I think it’s related to the parent process creating new subprocess and does not have tty. Can anyone explain the detail under the hood? i.e. the related working model of bash, process creation, etc?
It may be a very broad topic so pointers to posts are also very appreciated. I’ve Googled for a while, all the results are about very specific case and none is about the story behind the scene. To provide more context, below is the shell script resulting the ‘bash: no job control in this shell’.
#! /bin/bash while [ 1 ]; do st=$(netstat -an |grep 7070 |grep LISTEN -o | uniq) if [ -z $st ]; then echo "need to start proxy @$(date)" bash -i -c "ssh -D 7070 -N [email protected] > /dev/null" else echo "proxy OK @$(date)" fi sleep 3 done
bash -i -c "ssh -D 7070 -N [email protected] > /dev/null"
is where “bash:no job control in this shell” come from.
Job control is a collection of features in the shell and the tty driver which allow the user to manage multiple jobs from a single interactive shell.
A job is a single command or a pipeline. If you run
ls, that’s a job. If you run
ls|more, that’s still just one job. If the command you run starts subprocesses of its own, then they will also belong to the same job unless they are intentionally detached.
Without job control, you have the ability to put a job in the background by adding
& to the command line. And that’s about all the control you have.
With job control, you can additionally:
- Suspend a running foreground job with CtrlZ
- Resume a suspended job in the foreground with
- Resume a suspend job in the background with
- Bring a running background job into the foreground with
The shell maintains a list of jobs whcih you can see by running the
jobs command. Each one is assigned a job number (distinct from the PIDs of the process(es) that make up the job). You can use the job number, prefixed with
%, as an argument to
bg to select a job to foreground or background. The %jobnumber notation is also acceptable to the shell’s builtin
kill command. This can be convenient because the job numbers are assigned starting from 1, so they’re shorter than PIDs.
There are also shortcuts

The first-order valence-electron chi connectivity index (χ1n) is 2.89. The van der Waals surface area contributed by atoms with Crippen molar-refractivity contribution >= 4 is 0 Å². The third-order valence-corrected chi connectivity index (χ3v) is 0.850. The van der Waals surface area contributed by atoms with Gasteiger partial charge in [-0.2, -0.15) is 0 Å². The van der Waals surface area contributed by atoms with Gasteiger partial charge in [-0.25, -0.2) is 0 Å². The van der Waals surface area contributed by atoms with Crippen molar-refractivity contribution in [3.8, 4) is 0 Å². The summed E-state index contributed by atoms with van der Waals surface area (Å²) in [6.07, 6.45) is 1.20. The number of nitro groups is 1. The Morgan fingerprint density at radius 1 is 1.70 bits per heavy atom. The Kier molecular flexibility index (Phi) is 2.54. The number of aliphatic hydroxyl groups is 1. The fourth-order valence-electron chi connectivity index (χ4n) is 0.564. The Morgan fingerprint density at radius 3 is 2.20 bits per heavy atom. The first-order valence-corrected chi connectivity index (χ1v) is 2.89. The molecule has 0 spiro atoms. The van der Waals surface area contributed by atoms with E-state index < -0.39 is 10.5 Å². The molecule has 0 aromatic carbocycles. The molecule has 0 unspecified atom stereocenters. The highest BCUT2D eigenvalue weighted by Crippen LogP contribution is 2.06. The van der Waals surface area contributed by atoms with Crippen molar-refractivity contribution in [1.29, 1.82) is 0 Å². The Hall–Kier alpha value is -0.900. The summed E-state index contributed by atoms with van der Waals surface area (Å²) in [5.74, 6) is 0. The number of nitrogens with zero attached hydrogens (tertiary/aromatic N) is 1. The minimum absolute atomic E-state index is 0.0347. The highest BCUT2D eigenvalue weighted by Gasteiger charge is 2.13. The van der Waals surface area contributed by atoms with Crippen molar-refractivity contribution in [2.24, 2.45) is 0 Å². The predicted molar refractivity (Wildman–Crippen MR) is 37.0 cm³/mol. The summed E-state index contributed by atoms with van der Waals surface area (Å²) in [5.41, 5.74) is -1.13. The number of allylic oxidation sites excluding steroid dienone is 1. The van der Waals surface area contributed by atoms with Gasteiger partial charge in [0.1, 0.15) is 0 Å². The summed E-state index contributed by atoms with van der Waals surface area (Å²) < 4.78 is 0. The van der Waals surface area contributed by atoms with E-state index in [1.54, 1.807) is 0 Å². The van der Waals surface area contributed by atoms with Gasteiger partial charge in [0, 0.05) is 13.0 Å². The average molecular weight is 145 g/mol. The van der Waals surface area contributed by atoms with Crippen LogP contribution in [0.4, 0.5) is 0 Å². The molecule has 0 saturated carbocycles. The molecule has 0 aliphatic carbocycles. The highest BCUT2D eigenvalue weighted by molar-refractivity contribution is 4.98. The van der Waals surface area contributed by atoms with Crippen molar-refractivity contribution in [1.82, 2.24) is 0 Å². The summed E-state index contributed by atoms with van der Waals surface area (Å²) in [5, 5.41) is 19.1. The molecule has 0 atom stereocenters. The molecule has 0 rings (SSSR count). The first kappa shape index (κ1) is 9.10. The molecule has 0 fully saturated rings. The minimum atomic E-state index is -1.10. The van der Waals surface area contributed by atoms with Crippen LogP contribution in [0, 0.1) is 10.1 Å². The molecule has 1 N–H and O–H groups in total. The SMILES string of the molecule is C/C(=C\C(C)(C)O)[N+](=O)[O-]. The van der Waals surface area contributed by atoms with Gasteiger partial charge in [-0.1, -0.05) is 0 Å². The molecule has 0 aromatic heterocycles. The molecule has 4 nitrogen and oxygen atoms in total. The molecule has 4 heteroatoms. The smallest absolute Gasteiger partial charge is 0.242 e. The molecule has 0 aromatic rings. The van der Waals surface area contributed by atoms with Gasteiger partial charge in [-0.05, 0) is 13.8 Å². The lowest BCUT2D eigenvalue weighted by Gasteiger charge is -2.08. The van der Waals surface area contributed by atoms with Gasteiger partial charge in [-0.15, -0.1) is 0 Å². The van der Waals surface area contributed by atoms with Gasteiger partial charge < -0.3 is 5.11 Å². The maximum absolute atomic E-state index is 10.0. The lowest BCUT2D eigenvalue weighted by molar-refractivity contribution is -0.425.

%+ for the most recently foregrounded job and
%- for the previously foregrounded job, so you can switch back and forth rapidly between two jobs with CtrlZ followed by
fg %- (suspend the current one, resume the other one) without having to remember the numbers. Or you can use the beginning of the command itself. If you have suspended an
ffmpeg command, resuming it is as easy as
fg %ff (assuming no other active jobs start with “ff”). And as one last shortcut, you don’t have to type the
fg. Just entering
%- as a command foregrounds the previous job.
“But why do we need this?” I can hear you asking. “I can just start another shell if I want to run another command.” True, there are many ways of multitasking. On a normal day I have login shells running on tty1 through tty10 (yes there are more than 6, you just have to activate them), one of which will be running a screen session with 4 screens in it, another might have an ssh running on it in which there is another screen session running on the remote machine, plus my X session with 3 or 4 xterms. And I still use job control.
If I’m in the middle of
aptitude or any other interactive thing, and I need to run a couple of other quick commands to decide how to proceed, CtrlZ, run the commands, and
fg is natural and quick. (In lots of cases an interactive program has a
! keybinding to run an external command for you; I don’t think that’s as good because you don’t get the benefit of your shell’s history, command line editor, and completion system.) I find it sad whenever I see someone launch a secondary xterm/screen/whatever to run one command, look at it for two seconds, and then exit.
Now about this script of yours. In general it does not appear to be competently written. The line in question:
bash -i -c "ssh -D 7070 -N [email protected] > /dev/null"
is confusing. I can’t figure out why the ssh command is being passed down to a separate shell instead of just being executed straight from the main script, let alone why someone added
-i to it. The
-i option tells the shell to run interactively, which activates job control (among other things). But it isn’t actually being used interactively. Whatever the purpose was behind the separate shell and the
-i, the warning about job control was a side effect. I’m guessing it was a hack to get around some undesirable feature of ssh. That’s the kind of thing that when you do it, you should comment it.
One of the possible options would be not having access to the tty.
Under the hood:
- bash checks whether the session is interactive, if not – no job
- if forced_interactive is set, then check that stderr is
attached to a tty is skipped and bash checks again, whether in can
/dev/ttyfor read-write access.
- then it checks whether new line discipline is used, if not, then job control is disabled too.
- If (and only if) we just set our process group to our pid, thereby becoming a process group leader, and the terminal is not in the same process group as our (new) process group, then set the terminal’s process group to our (new) process group. If that fails, set our process group back to what it was originally (so we can still read from the terminal) and turn off job control.
- if all of the above has failed, you see the message.
I partially quoted the comments from bash source code.
As per additional request of the question author:
http://tiswww.case.edu/php/chet/bash/bashtop.html Here you can find bash itself.
If you can read the C code, get the source tarball, inside it you will find
job.c – that one will explain you more “under the hood” stuff. 🙂
I ran into a problem on my own embedded system and I got rid of the “no job control” error by running the getty process with “setsid”, which according to its manpage starts a process with a new session id.
You may need to enable job control:
#! /bin/bash set -m